Human Immunodeficiency Virus (HIV)
HIV (human immunodeficiency virus) infection left untreated causes AIDS (acquired immunodeficiency syndrome). Still incurable, AIDS describes immune system collapse that opens the way for opportunistic infections and cancers to kill the patient. Early symptoms and signs of HIV infection include flu-like symptoms and fungal infections, but some people may not show any symptoms for years. Highly active antiretroviral therapy (ART) is the standard treatment for HIV infection. These combination drug regimens have made HIV much less deadly, but a cure or vaccine for the pandemic remains out of reach. HIV is usually transmitted through sexual contact or sharing IV drug needles, but can also infect someone through contact with infected blood. Sexual abstinence, safe sex practices, quitting IV drugs (or at least using clean needles), and proper safety equipment by clinicians and first responders can drastically reduce transmission rates for HIV/AIDS.
Hearing loss (deafness) may be present at birth or it may manifest later in life. Deafness may be genetic or due to damage from noise. Treatment of deafness depends upon its cause. Sensorineural hearing loss can be caused by conditions affecting the cochlea, eighth cranial nerve, spinal cord, or brain. Examples of conditions that can lead to sensorineural hearing loss include Meniere's disease, noise-induced hearing loss, hearing loss of aging (presbycusis), nerve injury from syphilis, hearing loss of unknown cause (idiopathic hearing loss), nerve tumors, and drug toxicity (such as aspirin and aminoglycosides).
Birth defects have many causes and currently, are the leading cause of death for infants in the first year of life. Some of the causes of birth defects include genetic or chromosome problems. Exposure of the mother to rubella or German measles during pregnancy, or using drugs or alcohol during pregnancy. The treatment for birth defects depends upon the condition of the effected child.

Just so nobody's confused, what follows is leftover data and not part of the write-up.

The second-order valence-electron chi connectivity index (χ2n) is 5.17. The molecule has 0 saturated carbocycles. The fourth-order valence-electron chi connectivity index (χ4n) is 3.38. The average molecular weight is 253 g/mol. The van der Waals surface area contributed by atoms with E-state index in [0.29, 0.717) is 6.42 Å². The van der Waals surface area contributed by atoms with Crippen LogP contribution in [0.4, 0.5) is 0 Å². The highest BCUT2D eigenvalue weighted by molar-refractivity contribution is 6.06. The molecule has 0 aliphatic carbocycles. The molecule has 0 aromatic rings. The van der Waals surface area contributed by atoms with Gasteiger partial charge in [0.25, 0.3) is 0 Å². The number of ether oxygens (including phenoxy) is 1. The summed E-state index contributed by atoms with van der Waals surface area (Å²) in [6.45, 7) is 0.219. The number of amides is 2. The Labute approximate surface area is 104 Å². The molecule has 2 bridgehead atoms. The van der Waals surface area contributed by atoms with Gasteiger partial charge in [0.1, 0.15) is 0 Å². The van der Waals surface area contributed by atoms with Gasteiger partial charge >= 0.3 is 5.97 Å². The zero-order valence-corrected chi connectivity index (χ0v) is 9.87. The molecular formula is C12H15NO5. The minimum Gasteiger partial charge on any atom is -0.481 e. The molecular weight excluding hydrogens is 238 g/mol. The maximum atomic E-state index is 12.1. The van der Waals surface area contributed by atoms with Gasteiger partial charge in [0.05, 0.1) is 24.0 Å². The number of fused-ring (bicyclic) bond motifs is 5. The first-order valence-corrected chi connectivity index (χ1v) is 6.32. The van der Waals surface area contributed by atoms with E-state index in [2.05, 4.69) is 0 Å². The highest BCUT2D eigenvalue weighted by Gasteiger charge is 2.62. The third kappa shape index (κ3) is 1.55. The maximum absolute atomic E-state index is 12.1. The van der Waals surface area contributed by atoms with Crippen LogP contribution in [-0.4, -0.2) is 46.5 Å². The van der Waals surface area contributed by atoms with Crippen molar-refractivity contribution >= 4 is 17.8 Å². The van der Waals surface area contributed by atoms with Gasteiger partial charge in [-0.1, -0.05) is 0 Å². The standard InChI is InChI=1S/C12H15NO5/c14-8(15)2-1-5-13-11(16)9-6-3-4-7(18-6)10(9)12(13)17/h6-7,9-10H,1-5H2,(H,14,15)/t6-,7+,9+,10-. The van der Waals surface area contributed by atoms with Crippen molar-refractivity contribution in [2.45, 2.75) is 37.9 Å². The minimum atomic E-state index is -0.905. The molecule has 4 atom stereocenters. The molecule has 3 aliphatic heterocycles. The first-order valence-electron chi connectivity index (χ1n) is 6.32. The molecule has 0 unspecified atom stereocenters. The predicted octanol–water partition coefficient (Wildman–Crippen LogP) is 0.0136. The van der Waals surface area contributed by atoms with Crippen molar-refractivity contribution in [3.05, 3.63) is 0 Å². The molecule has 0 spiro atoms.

Hydrocephalus is an abnormal buildup of cerebrospinal fluid (CSF) in the ventricles of the brain. The fluid is often under increased pressure and can compress and damage the brain. Symptoms of hydrocephalus vary with age, progression of the disease, and individual tolerance to the condition. Hydrocephalus is most often treated by surgery in which a shunt system is inserted.
Jaundice (Newborn, Kernicterus)
Jaundice in infants occur when the baby's liver may not be developed enough to efficiently rid the body of bilirubin. Symptoms of jaundice include yellowish colored eyes, and yellowing of the skin. Some babies are more at risk to develop jaundice. Kernicterus is a type of brain damage that occurs when a baby has jaundice and is not treated. Treatment of infant jaundice is generally with phototherapy so that kernicterus should not develop.
Treatment & Diagnosis
Medications & Supplements
- azithromycin (Zithromax): Potential COVID-19 Combo Drug
- sulfamethoxazole and trimethoprim (Bactrim)
- clindamycin, oral (Cleocin)
- sulfamethoxazole (Gantanol)
- Nitrofurantoin vs. Bactrim
- Bactrim vs. Cefdinir
- clindamycin vaginal suppository (Cleocin)
- pyrimethamine (Daraprim)
- clindamycin - injection, Cleocin
- atovaquone suspension - oral, Mepron
- sulfadiazine - oral
- leucovorin - oral
- leucovorin - injection
- Side Effects of Daraprim (pyrimethamine)
Prevention & Wellness
- FDA OKs First Generic Version of Daraprim, Best Known as the 'Pharma Bro' Drug
- New Blood Test Spots Parasitic Infection in Pregnant Women
- Zika Linked to Deformed Limbs in Newborns
- Could Germ From Cat Poop Trigger Rage Disorder in People?
- Pets Can Spread Infections to People: Review
- Health Tip: Cleaning a Litter Box During Pregnancy
- Cat Poop May Pose Health Risk
- Germ in Cat Feces May Affect Human Brain, Behavior: Study
- Cat Litter Parasite May Raise Suicide Risk
- Health Tip: Toxoplasmosis is Dangerous During Pregnancy
Subscribe to MedicineNet's General Health Newsletter